“The many facets of Middle Eastern history and politics are admirably represented in this far-ranging anthology” (Publishers Weekly). In this insightful anthology, historians Marvin E. Gettleman and Stuart Schaar have assembled a broad selection of documents and contemporary scholarship to give a view of the history of the peoples from the core Islamic lands, from the Golden Age of Islam to today. With carefully framed essays beginning each chapter and brief introductory notes accompanying over seventy readings, the anthology reveals the multifaceted societies and political systems of the Islamic world. Selections range from theological texts illuminating the differences between Shiite and Sunni Muslims, to diplomatic exchanges and state papers, to memoirs and literary works, to manifestos of Islamic radicals. This newly revised and expanded edition covers the dramatic changes in the region since 2005, and the popular uprisings that swept from Tunisia in January 2011 through Egypt, Libya, and beyond. The Middle East and Islamic World Reader is a fascinating historical survey of complex societies that—now more than ever—are crucial for us to understand. “Ambitious . . . A timely work, it focuses mainly on sociopolitical texts dating from the rise of Islam to the debates concerning U.S. foreign policy in the post-9/11 world.” —Choice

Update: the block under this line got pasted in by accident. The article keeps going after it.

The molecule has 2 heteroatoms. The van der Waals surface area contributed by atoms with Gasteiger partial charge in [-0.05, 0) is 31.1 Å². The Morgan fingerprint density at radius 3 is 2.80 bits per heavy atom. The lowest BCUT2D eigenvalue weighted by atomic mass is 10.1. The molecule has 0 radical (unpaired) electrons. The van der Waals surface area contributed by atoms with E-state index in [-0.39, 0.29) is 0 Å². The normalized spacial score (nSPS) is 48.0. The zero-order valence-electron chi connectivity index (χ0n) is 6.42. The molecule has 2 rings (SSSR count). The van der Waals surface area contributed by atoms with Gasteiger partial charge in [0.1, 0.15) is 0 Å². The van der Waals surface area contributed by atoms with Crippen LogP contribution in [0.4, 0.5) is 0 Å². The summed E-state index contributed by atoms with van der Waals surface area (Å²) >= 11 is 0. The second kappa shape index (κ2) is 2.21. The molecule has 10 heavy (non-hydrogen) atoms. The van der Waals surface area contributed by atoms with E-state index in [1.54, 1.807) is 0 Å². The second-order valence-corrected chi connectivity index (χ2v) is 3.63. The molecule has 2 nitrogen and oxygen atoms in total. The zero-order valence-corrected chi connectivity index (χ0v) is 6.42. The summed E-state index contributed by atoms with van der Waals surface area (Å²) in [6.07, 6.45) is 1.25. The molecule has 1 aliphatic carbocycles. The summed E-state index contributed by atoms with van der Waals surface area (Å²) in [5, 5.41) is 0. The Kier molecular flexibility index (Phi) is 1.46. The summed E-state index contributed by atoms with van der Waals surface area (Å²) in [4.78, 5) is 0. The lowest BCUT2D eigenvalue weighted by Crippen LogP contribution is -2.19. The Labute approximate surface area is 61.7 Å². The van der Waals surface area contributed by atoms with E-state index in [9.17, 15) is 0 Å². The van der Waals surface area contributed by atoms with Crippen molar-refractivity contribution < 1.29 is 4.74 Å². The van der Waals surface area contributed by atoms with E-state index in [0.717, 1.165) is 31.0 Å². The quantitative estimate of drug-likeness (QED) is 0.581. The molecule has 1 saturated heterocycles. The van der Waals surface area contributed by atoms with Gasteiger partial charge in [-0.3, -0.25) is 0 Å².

the middle east and islamic world reader
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This book explores Muslims' conception of themselves as "the people of the book" and explains the multifaceted meanings of this concept. Published jointly with the Library of Congress, it is an illustrated history of the book and the written word in the Islamic world.
This volume introduces the concept of Islamist extremist 'master narratives' and offers a method for identifying and analyzing them. Drawing on rhetorical and narrative theories, the chapters examine thirteen master narratives and explain how extremists use them to solidify their base, recruit new members, and motivate actions.
Can notions of ‘the Rule of Law’, ‘Human Rights’ and ‘judicial process’ as understood in the West be made to work in the Middle East and the rest of the Islamic world? Since the Universal Declaration of Human Rights, much attention has been focused on an international standard on human rights applicable to all cultures. But is this standard observed by Middle Eastern and Islamic governments and enforced by their judiciaries? This book examines the predicament of the Muslim world. Are Islamic principles compatible with ‘the Rule of Law’ and ‘Human Rights’ as defined by the West? In this country-by-country survey a range of distinguished scholars, practitioners and judges explore how the concepts of ‘the Rule of Law’ and ‘Human Rights’ are being debated and applied in the changing social and political climates of Egypt, Iraq, Kuwait, Jordan, Palestine, Yemen, Saudi Arabia, Afghanistan and Pakistan.